I believe that the conversation matters. If in the attempt to realize the reign of God on earth, we cannot engage one another in respectful and grace-filled dialogue, we might as well not even try.
Thursday, March 02, 2006
This Lent, Go Take a Dump
Lent is a gift from God. God knows we need wilderness space in order to empty ourselves of unwanted skubalon, to the end of knowing God more fully. So, whatever we do during this time ought to be designed to help us know God more fully.
Now hear this: Lent is not “self-improvement season.” When we give up chocolate, (or caffeine, nicotine, television, or some other indulgence) chances are that all it will make us think about will be chocolate (or caffeine, nicotine, television, or some other indulgence). We spend these 40 days (plus a few Sundays) obsessing over how much we are missing our little habit, then on Easter morning, we dive back into it with a vengeance.
The things we do during Lent should help us know God, or we should not do them. So it is okay to give up chocolate, if that helps you to focus on God, in other words, if chocolate is your skubalon. (Read Philippians 3. The polite translations of the word in verse 8 are “rubbish” or “garbage” – what Paul actually meant was “crap.”) In order to get rid of it, it helps to go out into the wilderness and dump it. Lent is that trip to the wilderness. (Yes, you might even say that Lent is the season to take a dump in the wilderness!)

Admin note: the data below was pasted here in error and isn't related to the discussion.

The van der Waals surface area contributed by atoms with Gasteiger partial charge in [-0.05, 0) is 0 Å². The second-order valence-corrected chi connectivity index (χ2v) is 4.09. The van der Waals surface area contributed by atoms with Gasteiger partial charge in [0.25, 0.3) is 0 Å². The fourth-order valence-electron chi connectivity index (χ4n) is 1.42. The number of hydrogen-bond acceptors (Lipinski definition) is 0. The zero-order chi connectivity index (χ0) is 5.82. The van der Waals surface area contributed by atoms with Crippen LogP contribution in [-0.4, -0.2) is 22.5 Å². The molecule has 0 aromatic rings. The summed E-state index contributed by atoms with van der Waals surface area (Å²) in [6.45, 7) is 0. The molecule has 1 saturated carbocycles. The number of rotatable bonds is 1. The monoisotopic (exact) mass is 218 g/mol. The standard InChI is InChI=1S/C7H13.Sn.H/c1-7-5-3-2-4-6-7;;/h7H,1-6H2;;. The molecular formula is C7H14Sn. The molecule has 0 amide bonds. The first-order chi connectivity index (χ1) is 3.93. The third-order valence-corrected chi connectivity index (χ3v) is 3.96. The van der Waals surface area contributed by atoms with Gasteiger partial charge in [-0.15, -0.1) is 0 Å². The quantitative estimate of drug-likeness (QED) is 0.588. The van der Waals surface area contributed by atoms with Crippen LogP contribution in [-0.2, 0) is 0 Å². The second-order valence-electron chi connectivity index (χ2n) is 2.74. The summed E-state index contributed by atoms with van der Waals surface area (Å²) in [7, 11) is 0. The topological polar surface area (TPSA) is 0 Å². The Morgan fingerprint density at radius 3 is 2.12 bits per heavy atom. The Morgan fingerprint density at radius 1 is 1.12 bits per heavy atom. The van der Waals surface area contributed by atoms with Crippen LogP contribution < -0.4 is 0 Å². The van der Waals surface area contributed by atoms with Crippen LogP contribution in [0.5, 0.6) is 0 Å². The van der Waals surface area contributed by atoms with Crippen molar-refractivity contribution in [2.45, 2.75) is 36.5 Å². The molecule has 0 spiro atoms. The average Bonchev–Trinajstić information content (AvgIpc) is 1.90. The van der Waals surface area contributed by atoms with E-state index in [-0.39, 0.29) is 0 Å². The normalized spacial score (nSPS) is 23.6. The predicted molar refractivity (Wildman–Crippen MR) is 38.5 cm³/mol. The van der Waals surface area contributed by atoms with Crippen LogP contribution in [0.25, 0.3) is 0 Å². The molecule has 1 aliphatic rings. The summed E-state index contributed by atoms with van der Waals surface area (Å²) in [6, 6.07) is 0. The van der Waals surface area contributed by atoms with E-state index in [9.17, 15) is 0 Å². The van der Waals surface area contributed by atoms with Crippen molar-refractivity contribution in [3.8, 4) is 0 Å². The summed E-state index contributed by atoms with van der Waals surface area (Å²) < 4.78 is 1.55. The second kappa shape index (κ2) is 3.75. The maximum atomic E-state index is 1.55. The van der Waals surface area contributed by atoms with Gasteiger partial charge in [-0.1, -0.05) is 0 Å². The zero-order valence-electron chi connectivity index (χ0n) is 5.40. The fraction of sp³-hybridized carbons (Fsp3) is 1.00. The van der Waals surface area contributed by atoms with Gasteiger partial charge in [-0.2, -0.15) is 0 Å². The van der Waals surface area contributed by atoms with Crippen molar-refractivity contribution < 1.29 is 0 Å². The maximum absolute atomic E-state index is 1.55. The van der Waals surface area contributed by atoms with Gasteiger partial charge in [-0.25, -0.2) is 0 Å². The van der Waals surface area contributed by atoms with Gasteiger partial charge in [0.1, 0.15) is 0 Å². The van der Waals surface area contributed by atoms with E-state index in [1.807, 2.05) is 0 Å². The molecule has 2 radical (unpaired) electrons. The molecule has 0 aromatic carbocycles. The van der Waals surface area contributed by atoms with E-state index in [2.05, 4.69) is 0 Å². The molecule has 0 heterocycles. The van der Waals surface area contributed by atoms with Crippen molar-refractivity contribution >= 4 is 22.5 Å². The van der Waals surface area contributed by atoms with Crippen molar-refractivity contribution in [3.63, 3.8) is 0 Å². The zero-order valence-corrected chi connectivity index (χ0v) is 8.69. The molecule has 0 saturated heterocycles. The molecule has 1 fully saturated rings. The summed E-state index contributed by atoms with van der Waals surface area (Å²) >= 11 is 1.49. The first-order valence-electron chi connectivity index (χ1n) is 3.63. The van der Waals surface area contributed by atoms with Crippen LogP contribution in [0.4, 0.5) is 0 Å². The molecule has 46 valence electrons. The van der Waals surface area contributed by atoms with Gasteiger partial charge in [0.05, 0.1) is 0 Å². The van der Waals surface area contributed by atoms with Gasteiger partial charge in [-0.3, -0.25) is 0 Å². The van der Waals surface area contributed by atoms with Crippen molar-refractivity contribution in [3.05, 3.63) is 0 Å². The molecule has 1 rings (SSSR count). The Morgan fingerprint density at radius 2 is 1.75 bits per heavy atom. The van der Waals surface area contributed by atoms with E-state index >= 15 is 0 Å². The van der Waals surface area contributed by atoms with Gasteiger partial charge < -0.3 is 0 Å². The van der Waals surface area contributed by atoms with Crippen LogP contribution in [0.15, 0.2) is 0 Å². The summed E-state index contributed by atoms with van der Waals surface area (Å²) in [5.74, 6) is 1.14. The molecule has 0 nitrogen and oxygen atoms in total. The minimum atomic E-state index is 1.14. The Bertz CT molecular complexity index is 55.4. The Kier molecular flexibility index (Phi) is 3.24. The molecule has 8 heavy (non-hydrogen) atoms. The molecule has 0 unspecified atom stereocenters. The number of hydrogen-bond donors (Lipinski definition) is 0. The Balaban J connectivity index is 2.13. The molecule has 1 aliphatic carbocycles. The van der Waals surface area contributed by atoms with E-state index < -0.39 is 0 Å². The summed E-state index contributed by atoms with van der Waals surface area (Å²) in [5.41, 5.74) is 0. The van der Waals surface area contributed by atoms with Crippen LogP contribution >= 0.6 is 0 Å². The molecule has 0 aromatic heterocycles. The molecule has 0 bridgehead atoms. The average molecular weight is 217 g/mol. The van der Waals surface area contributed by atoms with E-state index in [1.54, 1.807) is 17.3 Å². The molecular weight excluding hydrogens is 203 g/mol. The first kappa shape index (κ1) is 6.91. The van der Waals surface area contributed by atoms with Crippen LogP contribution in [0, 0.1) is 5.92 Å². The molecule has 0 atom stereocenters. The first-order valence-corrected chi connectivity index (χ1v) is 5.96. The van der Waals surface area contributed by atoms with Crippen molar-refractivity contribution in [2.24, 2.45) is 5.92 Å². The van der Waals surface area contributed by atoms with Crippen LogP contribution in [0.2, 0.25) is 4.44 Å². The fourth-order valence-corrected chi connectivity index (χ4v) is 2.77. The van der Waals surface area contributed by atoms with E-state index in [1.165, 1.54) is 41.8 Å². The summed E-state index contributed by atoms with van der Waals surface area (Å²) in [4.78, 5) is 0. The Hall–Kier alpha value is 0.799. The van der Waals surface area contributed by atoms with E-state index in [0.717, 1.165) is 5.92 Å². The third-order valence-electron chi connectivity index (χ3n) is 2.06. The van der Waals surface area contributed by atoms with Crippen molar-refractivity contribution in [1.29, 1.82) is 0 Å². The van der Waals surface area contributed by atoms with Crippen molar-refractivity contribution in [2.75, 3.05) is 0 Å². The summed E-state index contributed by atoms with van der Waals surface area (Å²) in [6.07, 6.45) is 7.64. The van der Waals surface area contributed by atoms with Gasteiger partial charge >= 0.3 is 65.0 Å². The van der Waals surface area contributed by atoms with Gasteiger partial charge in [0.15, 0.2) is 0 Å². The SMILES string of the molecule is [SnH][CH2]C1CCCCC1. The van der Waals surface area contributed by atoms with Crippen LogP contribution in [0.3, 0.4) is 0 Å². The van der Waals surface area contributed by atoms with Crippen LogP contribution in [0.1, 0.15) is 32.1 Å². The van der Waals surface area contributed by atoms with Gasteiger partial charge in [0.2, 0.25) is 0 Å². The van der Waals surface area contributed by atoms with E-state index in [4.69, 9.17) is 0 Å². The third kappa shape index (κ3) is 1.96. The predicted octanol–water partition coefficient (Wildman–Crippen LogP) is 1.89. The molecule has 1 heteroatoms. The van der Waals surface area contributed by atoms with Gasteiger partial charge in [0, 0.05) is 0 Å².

But the point is not just to dump the skubalon, the point is to see God, to know God, to love God, to follow God. I got a lot of help thinking about his from an essay/devotion written by Debra K. Farrington and excerpted on beliefnet.com. Her suggestions for Lent: Have a heart-to-heart with God. Cut back on work. Sleep enough. Give up annoyance (“…try to avoid being annoyed…” – nice!). Seek a spirit of detachment. Pursue God through study. Take care of yourself.
I love these ideas. It is so easy to be distracted by our efforts to get rid of our distractions. So much that the Lenten discipline itself becomes the focus, rather than God. This Lent, I’m going to try to dump my skubalon (tee-hee!) and focus my heart, mind, and body on God.